As audiences, we’ve grown used to seeing old TV shows converted into movies. Between 21 Jump Street and the upcoming Baywatch, you’ve got concepts that make sense. One gets the impression that CHIPS came about because Dax Shepard (Hit and Run) wanted to make a movie without having to come up with a skeleton, and the rights probably weren’t worth anything. No one was clamouring for CHIPS, and it doesn’t have the pedigree to overcome that obstacle.
Jon Baker (Shepard), unskilled at anything but motorcycle driving, joins the California Highway Patrol (CHIPS) to impress his estranged wife (Kristen Bell, Bad Moms). He gets partnered with an FBI agent going undercover as Francis “Ponch” Poncherello (Michael Peña, Collateral Beauty), who is trying to infiltrate a crooked heist team operating within CHIPS, lead by Ray Kurtz (Vincent D’Onofrio, Rings).
CHIPS, written, directed by and starring Dax Shepard, is a movie that forgets its conceit almost as soon as it is introduced. Ponch is terrible as an undercover agent, and this never makes sense: that’s his standard job in the FBI. His inability to blend in is nonsensical, and none of his bad cop antics are funny, which is appropriate because it matches the rest of the movie. Shepard is self-aware enough to know that no one cares about Baker’s backstory — literally every character in the movie tells him this to his face — but not so much that it’s not in the film.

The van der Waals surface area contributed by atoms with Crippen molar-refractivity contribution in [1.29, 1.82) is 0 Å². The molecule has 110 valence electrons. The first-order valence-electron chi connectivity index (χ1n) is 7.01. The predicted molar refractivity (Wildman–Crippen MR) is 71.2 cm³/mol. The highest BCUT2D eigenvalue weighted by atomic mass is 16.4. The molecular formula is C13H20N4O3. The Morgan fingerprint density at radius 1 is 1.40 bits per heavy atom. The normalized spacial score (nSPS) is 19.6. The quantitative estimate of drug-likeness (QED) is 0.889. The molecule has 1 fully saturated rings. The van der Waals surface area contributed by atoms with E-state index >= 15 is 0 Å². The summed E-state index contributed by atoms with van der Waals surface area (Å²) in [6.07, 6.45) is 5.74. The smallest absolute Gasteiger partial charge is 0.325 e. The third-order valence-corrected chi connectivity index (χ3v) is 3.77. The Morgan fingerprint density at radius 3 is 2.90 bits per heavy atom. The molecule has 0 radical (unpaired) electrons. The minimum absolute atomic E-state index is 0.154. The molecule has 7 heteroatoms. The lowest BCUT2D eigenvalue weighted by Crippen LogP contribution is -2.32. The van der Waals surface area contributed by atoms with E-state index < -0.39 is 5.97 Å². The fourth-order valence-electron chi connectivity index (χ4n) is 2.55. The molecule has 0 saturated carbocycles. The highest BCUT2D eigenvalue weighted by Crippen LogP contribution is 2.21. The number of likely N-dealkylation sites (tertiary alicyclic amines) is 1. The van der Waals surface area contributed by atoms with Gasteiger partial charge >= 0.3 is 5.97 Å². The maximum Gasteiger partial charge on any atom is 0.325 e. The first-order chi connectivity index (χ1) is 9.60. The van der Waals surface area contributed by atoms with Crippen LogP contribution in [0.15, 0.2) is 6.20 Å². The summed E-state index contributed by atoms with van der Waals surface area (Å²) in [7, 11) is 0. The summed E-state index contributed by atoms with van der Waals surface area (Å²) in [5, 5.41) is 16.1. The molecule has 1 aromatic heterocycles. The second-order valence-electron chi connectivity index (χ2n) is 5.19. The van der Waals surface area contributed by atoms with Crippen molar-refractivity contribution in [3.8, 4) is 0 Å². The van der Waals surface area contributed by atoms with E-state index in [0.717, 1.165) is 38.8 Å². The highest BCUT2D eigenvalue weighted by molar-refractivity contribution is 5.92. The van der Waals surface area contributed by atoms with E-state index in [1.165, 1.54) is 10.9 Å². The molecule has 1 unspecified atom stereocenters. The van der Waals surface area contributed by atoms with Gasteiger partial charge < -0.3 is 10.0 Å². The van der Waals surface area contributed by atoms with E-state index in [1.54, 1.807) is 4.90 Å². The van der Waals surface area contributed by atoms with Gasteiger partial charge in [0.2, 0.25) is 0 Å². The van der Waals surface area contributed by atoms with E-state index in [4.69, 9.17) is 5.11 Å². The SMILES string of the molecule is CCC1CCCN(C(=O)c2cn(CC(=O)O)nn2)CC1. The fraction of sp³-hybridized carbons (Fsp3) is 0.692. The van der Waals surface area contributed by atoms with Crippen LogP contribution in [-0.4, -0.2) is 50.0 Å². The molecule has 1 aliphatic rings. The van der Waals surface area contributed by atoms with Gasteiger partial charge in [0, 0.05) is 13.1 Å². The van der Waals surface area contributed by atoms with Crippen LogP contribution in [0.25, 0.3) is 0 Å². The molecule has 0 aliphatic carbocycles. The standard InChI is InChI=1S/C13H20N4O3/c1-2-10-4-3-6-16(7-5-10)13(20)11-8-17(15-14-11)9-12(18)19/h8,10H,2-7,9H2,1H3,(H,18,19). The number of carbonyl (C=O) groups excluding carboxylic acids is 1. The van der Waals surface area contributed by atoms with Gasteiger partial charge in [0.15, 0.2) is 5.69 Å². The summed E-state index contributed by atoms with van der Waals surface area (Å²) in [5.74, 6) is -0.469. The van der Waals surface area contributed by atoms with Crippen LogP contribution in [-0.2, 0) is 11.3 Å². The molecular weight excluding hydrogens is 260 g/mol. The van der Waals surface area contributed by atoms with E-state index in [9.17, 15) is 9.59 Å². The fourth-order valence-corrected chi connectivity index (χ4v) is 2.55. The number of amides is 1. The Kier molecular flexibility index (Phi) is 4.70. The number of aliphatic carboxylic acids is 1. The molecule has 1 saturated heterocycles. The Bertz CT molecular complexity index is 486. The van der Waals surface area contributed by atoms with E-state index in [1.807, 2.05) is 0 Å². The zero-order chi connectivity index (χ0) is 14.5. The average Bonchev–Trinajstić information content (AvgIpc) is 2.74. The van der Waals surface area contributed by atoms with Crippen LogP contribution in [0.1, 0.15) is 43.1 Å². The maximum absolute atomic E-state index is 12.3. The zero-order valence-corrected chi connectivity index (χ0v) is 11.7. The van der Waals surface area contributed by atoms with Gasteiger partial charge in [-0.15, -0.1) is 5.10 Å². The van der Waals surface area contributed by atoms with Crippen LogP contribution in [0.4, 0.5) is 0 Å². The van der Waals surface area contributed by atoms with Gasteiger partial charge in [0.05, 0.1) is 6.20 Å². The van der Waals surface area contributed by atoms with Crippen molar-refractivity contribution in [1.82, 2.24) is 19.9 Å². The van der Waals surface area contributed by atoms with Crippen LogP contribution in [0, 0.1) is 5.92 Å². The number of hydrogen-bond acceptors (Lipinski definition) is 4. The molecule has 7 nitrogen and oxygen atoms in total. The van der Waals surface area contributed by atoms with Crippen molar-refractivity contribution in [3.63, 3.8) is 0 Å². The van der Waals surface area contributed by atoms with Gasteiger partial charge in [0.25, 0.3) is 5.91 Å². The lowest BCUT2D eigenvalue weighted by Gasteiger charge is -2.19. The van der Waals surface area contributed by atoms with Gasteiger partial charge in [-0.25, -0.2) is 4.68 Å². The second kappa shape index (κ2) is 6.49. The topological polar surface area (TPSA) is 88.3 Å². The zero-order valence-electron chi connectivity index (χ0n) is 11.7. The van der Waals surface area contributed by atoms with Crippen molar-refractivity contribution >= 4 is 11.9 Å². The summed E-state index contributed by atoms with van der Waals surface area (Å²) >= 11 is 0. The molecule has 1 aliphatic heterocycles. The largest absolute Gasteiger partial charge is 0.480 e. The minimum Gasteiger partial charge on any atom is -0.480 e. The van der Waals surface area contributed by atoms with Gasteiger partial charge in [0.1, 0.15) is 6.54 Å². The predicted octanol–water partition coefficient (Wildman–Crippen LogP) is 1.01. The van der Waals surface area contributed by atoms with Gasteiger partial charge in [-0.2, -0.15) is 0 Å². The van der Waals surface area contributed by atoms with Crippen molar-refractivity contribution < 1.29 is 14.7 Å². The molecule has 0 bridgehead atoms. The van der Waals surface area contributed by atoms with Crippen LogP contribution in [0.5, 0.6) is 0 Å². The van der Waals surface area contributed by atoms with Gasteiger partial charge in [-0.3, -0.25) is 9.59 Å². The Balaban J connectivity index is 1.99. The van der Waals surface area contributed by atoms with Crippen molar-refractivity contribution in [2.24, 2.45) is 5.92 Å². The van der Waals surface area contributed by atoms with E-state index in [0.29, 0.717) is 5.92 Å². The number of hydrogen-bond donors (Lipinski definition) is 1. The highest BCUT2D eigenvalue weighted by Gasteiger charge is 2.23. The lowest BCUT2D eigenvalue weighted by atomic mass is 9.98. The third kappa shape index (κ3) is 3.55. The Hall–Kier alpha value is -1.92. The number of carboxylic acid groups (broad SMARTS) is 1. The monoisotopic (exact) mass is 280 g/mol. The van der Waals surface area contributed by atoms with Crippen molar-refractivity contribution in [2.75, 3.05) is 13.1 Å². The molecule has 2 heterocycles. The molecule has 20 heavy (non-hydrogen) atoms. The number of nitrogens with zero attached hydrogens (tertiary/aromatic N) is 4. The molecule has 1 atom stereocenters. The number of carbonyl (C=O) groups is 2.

Peña is operating on a watered down version of his unattractive character from 2016’s Water on Everyone, the sort of role that he can play in his sleep. It would be difficult to say that he and Shepard lack chemistry, because Shepard lacks screen presence in the first place; with so many scenes shot in extreme close up, it’s hard to see him at any rate.
The jokes in the film are thin on the ground, and most of them are retrograde jabs at women. How you can cast women in a film just so that you can repeatedly accuse them of being ugly reflects poorly everyone involved: some of them, like Rosa Salazar (TV’s Man Seeking Woman) and a blink-and-you’ll-miss-her Mae Whitman (Teenage Mutant Ninja Turtles), have worked with Shepard before; Bell is Shepard’s wife in real life. Where the profit was in Jane Kaczmarek’s three short scenes is a complete mystery. Outside of that, there’s a lot of jokes about touching penises, and not a lot else besides.
Tonally, CHIPS lurches far worse when it very briefly attempts the drama stakes. There’s a serious storyline about heroin addiction lurking in here that D’Onofrio desperately tries to play sensitively, which is concluded in the most obscene manner one could imagine. Shepard is sloppier here than anywhere else, and it hurts a film that could not stand to be hurt much more than it already has been. The action sequences aren’t particularly thrilling, but on top of that, they don’t flow in a logical fashion; from one cut to the next, it’s hard to see how the bikes in pursuit got from a highway to a beach to a canal, unless you’re intimately familiar with the streets of LA (and even then, you’d have to care).
CHIPS is a vulgar and unthrilling comedy based on a forty-year-old franchise that no one looks particularly fondly on, its only claim to memorability being its repeated reference to analingus. That’s exceedingly little to base a film around. 2017 will have to keep its fingers crossed for Baywatch, because CHIPS is not going to scratch that televisual transformative itch for anyone.
CHIPS opened in Australian cinemas on April 6, 2017.
Directed by: Dax Shepard.
Starring: Dax Shepard, Michael Peña, Rose Salazar, Adam Brody, Vincent D’Onofrio and Kristen Bell.